In 2004 she discovered a hidden talent when she took part in a new peak-time Saturday night programme called Strictly Come Dancing… She went on to become the first winner of what turned into a TV institution. She took part again in most of the second series – though this time as co-presenter with Bruce Forsyth – and in Summer 2005 hosted a one-off special, Strictly African Dancing, as part of the BBC’s Africa Lives season. As part of the same season, Natasha also returned to her African roots to present BBC Breakfast from Kenya – her childhood home – and film a special report in South Africa.
While news remains her first love, Natasha enjoys the chance to host the occasional entertainment programme. Whilst at the BBC she hosted New Year Live, and joined Terry Wogan to co-present Making Your Mind Up, (the show which decided the UK’s contestant for the Eurovision Song Contest) and Children In Need, all for BBC1. She presented one of the Proms in the 2006 season for the BBC. In 2005 she hosted the BBC’s Bafta red carpet coverage and The VE Day Celebrations, live from Trafalgar Square. Other appearances have included the Royal Variety Show, co-presenting the final of BBC-2’s Restoration with Griff Rhys-Jones and she has also appeared as a guest on That Sunday Night Show with Adrian Chiles, Have I Got News For You, The Kumars at No 42, and several episodes of the BBC comedy My Hero.
Natasha was the subject of one of the programmes in the popular BBC1 television series, Who Do You Think You Are? in September 2007, in which she traced the moving wartime story of her father’s Jewish family in Belarus, and her father’s turbulent background as an anti-apartheid activist in South Africa.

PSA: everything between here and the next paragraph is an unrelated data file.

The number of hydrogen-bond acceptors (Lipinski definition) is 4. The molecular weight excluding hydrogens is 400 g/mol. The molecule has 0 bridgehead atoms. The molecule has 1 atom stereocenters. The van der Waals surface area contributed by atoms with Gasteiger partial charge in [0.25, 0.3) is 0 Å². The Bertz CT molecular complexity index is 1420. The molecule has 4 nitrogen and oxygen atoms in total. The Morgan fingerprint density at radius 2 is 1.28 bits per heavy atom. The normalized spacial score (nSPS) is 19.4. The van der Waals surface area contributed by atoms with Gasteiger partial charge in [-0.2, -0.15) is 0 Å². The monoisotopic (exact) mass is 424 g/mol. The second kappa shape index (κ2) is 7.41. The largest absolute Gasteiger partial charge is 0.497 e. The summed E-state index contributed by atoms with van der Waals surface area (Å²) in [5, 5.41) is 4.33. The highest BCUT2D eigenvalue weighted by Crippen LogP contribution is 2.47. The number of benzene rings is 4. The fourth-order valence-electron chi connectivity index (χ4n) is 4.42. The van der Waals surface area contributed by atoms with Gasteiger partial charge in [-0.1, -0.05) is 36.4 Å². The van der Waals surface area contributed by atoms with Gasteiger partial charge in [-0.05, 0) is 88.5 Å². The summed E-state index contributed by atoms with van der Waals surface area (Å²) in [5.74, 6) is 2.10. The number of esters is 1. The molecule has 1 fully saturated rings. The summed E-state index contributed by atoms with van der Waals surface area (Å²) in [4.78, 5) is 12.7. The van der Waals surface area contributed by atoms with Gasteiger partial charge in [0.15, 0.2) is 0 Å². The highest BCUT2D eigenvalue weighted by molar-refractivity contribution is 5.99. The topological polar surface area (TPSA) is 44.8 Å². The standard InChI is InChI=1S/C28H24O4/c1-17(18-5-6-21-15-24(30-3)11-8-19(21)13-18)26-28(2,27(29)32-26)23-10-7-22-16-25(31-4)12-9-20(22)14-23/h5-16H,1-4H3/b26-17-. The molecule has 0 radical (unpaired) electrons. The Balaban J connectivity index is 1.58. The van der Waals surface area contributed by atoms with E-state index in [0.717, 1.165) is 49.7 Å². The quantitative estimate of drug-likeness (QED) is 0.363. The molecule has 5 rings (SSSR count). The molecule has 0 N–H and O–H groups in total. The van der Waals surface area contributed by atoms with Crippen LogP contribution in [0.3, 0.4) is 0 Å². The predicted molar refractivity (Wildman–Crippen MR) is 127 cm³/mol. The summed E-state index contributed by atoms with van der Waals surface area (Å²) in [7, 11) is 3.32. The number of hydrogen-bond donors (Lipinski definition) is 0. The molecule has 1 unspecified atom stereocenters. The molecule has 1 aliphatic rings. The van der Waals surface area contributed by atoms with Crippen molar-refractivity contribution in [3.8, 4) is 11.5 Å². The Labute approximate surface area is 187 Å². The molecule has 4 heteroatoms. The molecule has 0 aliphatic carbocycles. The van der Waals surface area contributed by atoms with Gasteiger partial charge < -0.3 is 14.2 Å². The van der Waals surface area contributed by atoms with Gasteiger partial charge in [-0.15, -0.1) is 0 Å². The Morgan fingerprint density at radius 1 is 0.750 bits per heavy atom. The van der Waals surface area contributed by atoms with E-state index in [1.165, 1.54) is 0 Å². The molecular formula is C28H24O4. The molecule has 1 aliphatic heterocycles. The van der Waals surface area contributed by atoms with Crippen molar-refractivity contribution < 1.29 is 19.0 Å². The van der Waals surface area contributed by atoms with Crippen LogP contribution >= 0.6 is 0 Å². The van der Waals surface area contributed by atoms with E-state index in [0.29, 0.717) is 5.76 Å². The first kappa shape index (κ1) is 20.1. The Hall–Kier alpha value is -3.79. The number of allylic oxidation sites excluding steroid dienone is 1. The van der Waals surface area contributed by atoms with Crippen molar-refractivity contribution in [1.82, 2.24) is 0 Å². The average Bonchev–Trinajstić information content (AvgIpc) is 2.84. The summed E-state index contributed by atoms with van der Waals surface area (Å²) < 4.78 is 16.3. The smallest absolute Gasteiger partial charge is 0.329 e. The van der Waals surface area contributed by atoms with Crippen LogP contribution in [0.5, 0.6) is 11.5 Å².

In 2013, Natasha also hosted a one-off documentary alongside Mark Williams-Thomas for ITV called On the Run. The show featured a manhunt attempting to track down a pair of wanted criminals in order for them to be brought to justice. She also teamed up with Mark for another moving one-off ITV documentary entitled Missing: Without Trace where they attempted to reunite two families with missing family members.
In 2014, Natasha presented the hugely successful Big Screen opera events for the Royal Opera House. These events are one of their biggest outreach initiatives, fulfilling their aim to engage a wide new audience with opera. She also became a member of the Prime Minister’s Holocaust Commission investigating whether further measures should be taken to ensure Britain has a permanent and fitting memorial to the Holocaust and educational resources for future generations.
Recently, Natasha gained unprecedented access to the secretive world of the Queen’s New Year’s Honours in the one-off documentary for ITV, The People’s Medal. The programme allowed her to take a look at the selection process for the Royal British Empire Medal, meeting some of its worthy recipients along the way.
She worked in the press offices of Neil Kinnock and John Smith before spotting an advertisement for a news presenter with Meridian in the South East. She was taken on to present early-morning bulletins but soon found herself anchoring the station’s evening news magazine. She moved to Carlton in London to host news and current affairs programmes including their flagship nightly news show.
In 2000 she joined Sky News and was a leading member of the presenting team when the channel won a BAFTA for Best News Channel.
She is a patron of the medical relief agency Merlin and The Willow Foundation, which organises special days for seriously ill young adults. Since 2010 she has been an Ambassador for Save The Children, visiting projects in India and South Africa as part of the No Child Born To Die campaign. This connection made her the natural choice for her role as host of ITV’s new entertainment show, Born to Shine, which was produced in partnership with Save the Children, and nominated for the Rose D’Or.